The Chair (Mr. Garfield Dunlop): Okay. Mr. Hillier.
Mr. Randy Hillier: One more kick at the can. First off, let me say that inviting members here to make a delegation to this committee is not the end of the process; it’s one part of the process, and it’s one part to move it forward. It does not negate or prevent the caucuses as a whole responding. It does not prevent the House leaders from putting their input in.
We have 107 members in this House; all of them are members of a caucus. If we invite all 107 members to make a presentation, we are indeed inviting caucuses to make a presentation as well. It’s not the end of the process, Gilles, but another important facet and step of the process.
I would also say that we have already sent off letters and requests and recommendations to House leaders and caucuses, but my understanding—and it has been reiterated here—is that there has not been a response. Indeed, I’m not even sure if it has ever been tabled with any of the caucuses as of yet.
We can use multi-tracks to move forward, and I think we must use multiple tracks.
I would also end off with this one final statement: This committee has authority from the House itself. It doesn’t derive its authority from the House leaders. This is a standing committee of the Legislature, not a standing committee of the House leaders. We have one House leader here today, who is part of this committee. We ought not to let their difficulties as House leaders infringe on the lawful and duly noted authority of this committee to advance and review the standing orders.
I think this does not short-circuit anything. It broadens out the circuits and facilitates and recognizes the contribution of all members of the House, not just the House leaders or not just the caucus leaders.
The Chair (Mr. Garfield Dunlop): Okay, Mr. Bisson?
Mr. Gilles Bisson: Just to Mr. Hillier: You think that your House leader is having a problem—because he’s not. It’s not a question that we as House leaders are having problems.
The reality is that the committee never completed its work when it came to a whole set of recommendations. The reason we didn’t deal with some of the stuff that came before us is because it was the view of the House leaders and the deputies who are there that whatever we do in a motion, we should be dealing with it all, not trying to piecemeal what comes out of the rule changes, but that we have one motion that agrees we’re going to pass a package that does X, Y and Z.
This committee has not finished its work and I would advocate that we probably need to do that. That’s something that I’m sure we’re going to be talking about at House leaders’.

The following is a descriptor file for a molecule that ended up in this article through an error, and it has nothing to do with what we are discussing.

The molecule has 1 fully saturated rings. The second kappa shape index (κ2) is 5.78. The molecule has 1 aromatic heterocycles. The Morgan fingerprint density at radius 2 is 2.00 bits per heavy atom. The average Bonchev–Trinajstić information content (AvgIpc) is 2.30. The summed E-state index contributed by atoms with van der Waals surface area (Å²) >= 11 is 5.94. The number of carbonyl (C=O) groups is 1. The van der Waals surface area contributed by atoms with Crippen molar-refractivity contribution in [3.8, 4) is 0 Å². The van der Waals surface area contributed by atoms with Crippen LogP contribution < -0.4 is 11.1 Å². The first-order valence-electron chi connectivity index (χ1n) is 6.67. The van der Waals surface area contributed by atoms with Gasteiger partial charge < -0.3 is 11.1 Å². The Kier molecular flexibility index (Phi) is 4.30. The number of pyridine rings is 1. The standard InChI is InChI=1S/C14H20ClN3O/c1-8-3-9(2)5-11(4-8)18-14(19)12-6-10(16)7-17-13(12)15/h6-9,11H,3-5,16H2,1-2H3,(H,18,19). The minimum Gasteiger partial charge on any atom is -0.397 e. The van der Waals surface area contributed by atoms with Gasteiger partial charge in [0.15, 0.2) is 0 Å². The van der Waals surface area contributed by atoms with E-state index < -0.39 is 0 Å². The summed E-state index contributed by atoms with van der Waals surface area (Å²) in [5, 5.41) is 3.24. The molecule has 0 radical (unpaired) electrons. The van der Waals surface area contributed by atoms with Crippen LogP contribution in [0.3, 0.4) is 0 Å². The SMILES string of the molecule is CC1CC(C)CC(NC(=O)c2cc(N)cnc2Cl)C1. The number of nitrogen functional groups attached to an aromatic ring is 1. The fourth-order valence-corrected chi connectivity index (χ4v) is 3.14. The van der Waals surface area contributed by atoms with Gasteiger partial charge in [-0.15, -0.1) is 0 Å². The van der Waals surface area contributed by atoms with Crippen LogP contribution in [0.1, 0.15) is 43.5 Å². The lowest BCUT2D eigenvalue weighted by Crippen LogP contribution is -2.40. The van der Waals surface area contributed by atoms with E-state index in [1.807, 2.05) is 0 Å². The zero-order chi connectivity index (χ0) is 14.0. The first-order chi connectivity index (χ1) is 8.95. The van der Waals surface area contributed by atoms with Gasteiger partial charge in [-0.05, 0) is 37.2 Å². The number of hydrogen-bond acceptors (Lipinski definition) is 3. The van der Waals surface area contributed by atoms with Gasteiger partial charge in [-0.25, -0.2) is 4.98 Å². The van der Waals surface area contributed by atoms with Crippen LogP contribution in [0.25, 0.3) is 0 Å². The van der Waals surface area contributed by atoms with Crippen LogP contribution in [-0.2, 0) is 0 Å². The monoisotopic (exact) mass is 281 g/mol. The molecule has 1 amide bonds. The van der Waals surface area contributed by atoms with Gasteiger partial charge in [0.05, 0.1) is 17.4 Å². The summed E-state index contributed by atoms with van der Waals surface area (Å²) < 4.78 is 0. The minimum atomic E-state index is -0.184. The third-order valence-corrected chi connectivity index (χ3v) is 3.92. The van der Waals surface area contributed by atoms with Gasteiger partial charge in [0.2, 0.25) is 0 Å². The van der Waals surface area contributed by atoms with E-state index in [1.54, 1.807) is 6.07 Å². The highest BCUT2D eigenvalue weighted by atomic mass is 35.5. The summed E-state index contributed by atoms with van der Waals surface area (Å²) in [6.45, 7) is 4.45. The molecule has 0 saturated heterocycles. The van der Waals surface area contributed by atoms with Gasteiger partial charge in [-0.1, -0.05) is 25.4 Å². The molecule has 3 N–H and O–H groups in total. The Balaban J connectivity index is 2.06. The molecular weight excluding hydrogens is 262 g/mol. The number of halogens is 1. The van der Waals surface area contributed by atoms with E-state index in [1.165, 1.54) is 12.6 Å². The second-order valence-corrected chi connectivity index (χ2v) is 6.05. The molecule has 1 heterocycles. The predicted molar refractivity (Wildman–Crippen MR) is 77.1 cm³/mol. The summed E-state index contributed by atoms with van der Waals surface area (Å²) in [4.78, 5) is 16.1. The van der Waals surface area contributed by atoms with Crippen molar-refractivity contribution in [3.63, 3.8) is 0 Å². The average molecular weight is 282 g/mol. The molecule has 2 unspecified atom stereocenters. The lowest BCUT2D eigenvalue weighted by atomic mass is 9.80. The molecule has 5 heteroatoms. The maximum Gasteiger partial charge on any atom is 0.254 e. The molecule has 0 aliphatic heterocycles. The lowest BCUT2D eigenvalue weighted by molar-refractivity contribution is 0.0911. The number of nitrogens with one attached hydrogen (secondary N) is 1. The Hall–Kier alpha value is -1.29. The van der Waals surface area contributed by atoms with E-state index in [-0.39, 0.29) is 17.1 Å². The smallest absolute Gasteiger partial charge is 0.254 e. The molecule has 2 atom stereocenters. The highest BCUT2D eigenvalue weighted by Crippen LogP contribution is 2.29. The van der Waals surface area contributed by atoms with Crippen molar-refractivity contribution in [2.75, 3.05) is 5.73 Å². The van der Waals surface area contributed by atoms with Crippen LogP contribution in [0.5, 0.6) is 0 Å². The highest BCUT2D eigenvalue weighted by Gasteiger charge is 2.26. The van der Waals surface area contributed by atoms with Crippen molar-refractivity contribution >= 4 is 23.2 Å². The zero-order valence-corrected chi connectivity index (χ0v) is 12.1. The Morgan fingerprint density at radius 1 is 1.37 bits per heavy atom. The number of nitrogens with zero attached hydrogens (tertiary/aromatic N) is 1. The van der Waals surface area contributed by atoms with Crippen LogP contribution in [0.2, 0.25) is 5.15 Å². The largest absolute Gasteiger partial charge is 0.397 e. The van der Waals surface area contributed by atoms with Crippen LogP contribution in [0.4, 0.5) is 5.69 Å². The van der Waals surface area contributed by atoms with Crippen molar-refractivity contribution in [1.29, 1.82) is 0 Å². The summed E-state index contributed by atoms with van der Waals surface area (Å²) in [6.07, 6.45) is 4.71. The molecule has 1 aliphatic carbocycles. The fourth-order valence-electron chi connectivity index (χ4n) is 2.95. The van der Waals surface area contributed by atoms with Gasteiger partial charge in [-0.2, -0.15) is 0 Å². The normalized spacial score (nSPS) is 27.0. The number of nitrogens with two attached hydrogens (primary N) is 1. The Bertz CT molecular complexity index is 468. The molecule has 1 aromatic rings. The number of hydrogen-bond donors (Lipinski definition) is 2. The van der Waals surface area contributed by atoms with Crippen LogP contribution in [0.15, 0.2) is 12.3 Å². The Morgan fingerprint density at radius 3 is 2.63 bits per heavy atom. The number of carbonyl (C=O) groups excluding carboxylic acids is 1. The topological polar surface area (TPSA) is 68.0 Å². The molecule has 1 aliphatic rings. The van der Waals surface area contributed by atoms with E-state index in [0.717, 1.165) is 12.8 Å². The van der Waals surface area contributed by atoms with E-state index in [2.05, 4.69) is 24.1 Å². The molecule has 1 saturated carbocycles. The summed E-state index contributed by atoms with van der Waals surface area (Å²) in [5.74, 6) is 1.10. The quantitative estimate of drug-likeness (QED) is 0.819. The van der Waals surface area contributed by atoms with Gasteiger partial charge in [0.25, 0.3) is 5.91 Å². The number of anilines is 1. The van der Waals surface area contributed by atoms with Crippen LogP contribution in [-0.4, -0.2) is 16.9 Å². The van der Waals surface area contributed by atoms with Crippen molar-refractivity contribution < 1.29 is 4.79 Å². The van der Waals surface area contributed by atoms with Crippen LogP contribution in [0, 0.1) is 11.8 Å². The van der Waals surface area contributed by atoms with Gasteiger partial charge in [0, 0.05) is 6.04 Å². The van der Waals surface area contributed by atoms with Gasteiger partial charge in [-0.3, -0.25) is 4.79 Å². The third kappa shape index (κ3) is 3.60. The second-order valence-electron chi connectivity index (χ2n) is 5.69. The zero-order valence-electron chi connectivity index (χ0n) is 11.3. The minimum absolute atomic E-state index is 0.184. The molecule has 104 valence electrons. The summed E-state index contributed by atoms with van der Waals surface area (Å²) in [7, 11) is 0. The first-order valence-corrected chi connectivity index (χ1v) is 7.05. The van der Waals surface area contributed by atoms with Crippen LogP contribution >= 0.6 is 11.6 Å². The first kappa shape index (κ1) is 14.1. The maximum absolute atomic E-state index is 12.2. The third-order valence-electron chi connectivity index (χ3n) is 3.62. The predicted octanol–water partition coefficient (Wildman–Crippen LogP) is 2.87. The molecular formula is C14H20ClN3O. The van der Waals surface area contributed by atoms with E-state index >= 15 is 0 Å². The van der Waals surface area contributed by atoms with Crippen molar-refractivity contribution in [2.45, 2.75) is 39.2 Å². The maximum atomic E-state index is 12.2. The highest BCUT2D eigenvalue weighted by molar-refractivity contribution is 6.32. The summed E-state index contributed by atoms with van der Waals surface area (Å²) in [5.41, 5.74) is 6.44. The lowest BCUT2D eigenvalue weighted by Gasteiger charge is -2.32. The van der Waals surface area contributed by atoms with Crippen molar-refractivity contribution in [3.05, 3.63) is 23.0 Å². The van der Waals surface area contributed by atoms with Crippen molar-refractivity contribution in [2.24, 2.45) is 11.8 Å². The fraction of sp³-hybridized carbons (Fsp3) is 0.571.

The other thing is that in regard to the current situation in regard to discussions around the programming motion that’s going on, we’ve had conversations with the Tory House leader. They chose not to participate; that’s fine. That’s their right and I respect that.
But as far as the rest of it, what’s going to happen with bills that are going to be referred to committee this summer and all that stuff? That’s a conversation we haven’t had yet. I’ve purposely said to the government House leader I didn’t want to deal with anything but Bill 65 and the FAO because I wanted to give Mr. Wilson the opportunity to be in on the discussions that deal with any committee hearings that we’ll have this summer, which may include rule changes. It may include the co-op bill; it may include whatever it is. Just to be clear, the House leaders have not dealt with the final part of what would be how we close down the Legislature this spring vis-à-vis the work of committees and all of that stuff.
My strong recommendation to this committee is, if you want to bring this back to your caucuses, please do. If individuals such as Mr. Hillier—who was very helpful, he prepared a document; it was very well-thought-through. He came to our committee and he presented it. This committee has now taken that with, I think, some pretty good, strong suggestions. If other members in your caucuses have that desire to come and present to the committee, so be it. Let them present to the committee.
But until this committee is prepared to recommend a package of things that we want into a motion, I would strongly advise us not to do what’s being asked.
The Chair (Mr. Garfield Dunlop): Okay. Mr. Delaney?
Mr. Bob Delaney: While my understanding of the motion that Mr. Hillier is trying to advance is that there’s not a great deal to it, I get where Mr. Bisson is coming from—although, like Mr. Balkissoon and our Chair, as I said earlier, there are three former Chairs of this committee sitting here, all of whom recognize that, as members, we would always like to be moving the status quo forward.
I know in our caucus we’d like to have a more fulsome discussion, and the work of this committee has not yet come before the Liberal caucus. I’m inclined to agree with Gilles on this one that I would like very much for it to come to caucus to get some input, and to get a feeling for where we’re going.
Mr. Bas Balkissoon: Informally.
Mr. Bob Delaney: Informally. What I don’t want to do is to turn down a motion that’s very well intended.
I’m just wondering whether or not Mr. Hillier would agree to table the motion today because we don’t want to see a motion that’s trying to do something fruitful that, very frankly, I think everybody here agrees with, and we certainly are all headed in that direction—I don’t want to see something that’s well intended get unintentionally torpedoed because it may be a little premature.
Mr. Gilles Bisson: That’s a very good point.
The Chair (Mr. Garfield Dunlop): Bas?